The stock market and more horrifying figures

A couple of weeks ago, I collected some graphs revealing how deep this recession is (Link). Two weeks have passed. New data have arrived. They are still horrifying.

We now have aggregate numbers for Europe. In the first quarter of 2020, Eurozone GDP dropped more than it did during the worst quarter of the financial crisis of 2008:

Quarterly growth rate of Eurozone real GDP.
Data source: ECB.

GDP figures are aggregate data. They show how total economic activity has developed. That’s why they are important. They are, however, also a snapshot of the level of economic activity, collected with a lag. The latest figures deal with the first quarter of 2020. So what about asking firms and households how they feel and how confident they are? If people and firms think this will be a short-lived recession, they should be confident. The EU commission publishes confidence indices for firms in the industrial sector, the services sector, and for households in the EU. Confidence indices drop, as we have never seen before.

Monthly changes in confidence indices.
Data source: EU commission.

The industry, the service sector, and households all have no confidence in the economy.

Next, I collect trailing averages of initial jobless claims in the US during the preceding six weeks. During the past six weeks, more than thirty million Americans have lost their jobs. It is not just a historical record. It is very sad.

Initial jobless claims in the US. Rolling six-week averages.
Data source: St. Louis Fed.

Most likely the unemployment rate will come in at close to 20%.

Behind all these numbers and figures, there are real firms and real people. Firms will be forced to close. Individuals will lose their jobs. Households will struggle.

So, how does the stock market do? Given the scale of the recession, you would expect it to suffer tremendously. It does, however, great.

From its temporary trough on March 23, the SP 500 has gained 32%. It tanked heavily in late February and early March, but it is today (May 1) “only” 13% below its peak on February 19. I write “only” as the stock market often losses something like 50% in a recession (Link). This recession is unprecedented, as shown above, so you would expect unprecedented losses on the stock market. This is not what we see.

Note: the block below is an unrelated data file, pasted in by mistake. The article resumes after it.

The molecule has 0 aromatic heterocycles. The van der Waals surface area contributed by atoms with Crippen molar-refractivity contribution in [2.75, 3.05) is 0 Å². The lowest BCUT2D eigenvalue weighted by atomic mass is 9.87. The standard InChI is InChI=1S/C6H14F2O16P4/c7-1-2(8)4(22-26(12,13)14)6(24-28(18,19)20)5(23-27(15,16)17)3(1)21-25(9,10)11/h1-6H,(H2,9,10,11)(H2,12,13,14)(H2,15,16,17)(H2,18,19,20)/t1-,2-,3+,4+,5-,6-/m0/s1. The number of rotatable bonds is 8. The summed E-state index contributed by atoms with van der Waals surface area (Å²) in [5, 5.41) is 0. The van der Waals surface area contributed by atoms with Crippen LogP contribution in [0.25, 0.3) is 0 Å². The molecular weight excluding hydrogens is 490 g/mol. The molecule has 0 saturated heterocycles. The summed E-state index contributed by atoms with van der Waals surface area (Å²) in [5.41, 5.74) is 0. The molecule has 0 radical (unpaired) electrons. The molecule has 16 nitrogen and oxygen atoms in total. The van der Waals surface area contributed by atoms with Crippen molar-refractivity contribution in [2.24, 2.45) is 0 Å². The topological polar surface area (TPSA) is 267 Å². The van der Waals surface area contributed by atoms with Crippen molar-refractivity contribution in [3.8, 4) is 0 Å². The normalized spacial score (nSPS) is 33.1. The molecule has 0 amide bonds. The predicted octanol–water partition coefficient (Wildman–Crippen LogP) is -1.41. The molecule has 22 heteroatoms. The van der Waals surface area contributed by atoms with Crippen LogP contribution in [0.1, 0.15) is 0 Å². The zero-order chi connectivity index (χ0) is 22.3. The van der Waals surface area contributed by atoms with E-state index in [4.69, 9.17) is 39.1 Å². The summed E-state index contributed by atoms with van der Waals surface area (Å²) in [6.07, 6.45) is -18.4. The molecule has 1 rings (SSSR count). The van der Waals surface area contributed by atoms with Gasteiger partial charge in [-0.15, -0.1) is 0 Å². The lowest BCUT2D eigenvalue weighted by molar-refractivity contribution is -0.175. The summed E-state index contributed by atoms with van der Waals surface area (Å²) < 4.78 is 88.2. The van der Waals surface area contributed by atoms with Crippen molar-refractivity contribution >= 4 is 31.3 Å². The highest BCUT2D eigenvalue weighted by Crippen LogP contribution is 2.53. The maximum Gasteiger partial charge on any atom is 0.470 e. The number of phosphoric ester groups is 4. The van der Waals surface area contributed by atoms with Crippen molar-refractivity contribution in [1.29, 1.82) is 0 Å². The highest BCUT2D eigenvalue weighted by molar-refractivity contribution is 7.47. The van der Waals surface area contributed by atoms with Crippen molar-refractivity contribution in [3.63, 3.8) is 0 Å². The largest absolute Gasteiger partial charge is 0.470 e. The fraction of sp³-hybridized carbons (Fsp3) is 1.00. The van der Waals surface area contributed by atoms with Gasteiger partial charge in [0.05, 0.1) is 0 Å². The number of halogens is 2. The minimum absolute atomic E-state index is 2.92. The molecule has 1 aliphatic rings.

It is not unusual that the stock market starts rising before the end of the recession . And the stock market did fall very fast early in the recession. In the US, it was the fastest bear market ever (Link). But given the depths of the recession, stock markets have rebounded surprisingly fast.

True, not all stock markets have rebounded. The Spanish stock market (MSCI Spain) is 30% below its peak on February 19. So is the Italian. And, the Argentine is down 31%.

So, some stock markets have rebounded strongly, but others have not. Let us try to get an overall picture.

This is a global recession. The aggregate value of global stocks markets is USD 44 trillion on April 29 (FTSE All World Index). On February 19, it was USD 52 trillion. At the bottom on March 23, it was USD 35 trillion.

World stock market capitalization. FT All World Index. USD bn.
Data source: Thomson Reuter Datastream via Eikon

This means that 20,000 billion USD(!) was lost on the stock market from February 19 through March 23, globally. It also means, however, that almost 10,000 billion USD have been gained during the last month or so.

Given the severity of this recession, it is – frankly speaking – somewhat surprising that global stock markets have not lost more than something like 15% since mid-February. Stock markets seem disconnected from the real economy. Why?

Of course, stock markets are forward looking and all that. And, yes, luckily, it seems that the corona virus is on retreat. These are very good news and give some hope. But, given the depth of the recession, I think it will leave scars. It will take time before unemployment in the US reaches 4% again, as an example.

The reason why stock markets in many countries have done great during the last month, when economy activity has suffered like never before, is actually rather simple. Central banks exercised the “central bank put”.

Central banks were every fast to enact even very large rescue packages. They started doing so in mid-March. This helped stabilize financial markets, depress yields, and flooded markets with liquidity. The goal, of course, was to support the real economy. It saved stock markets, too. Shortly after the announcement of all these comprehensive measures, the stock market started rising.

With lots of liquidity around, and low yields everywhere, markets convinced themselves that central banks would save the world. Markets bought stocks, and stock markets surged.

This is what I believe explains it. Otherwise, I cannot make sense of the fast rebound in the stock market. But I do believe markets have thereby become somewhat disconnected from the real economy. And this is strange to witness.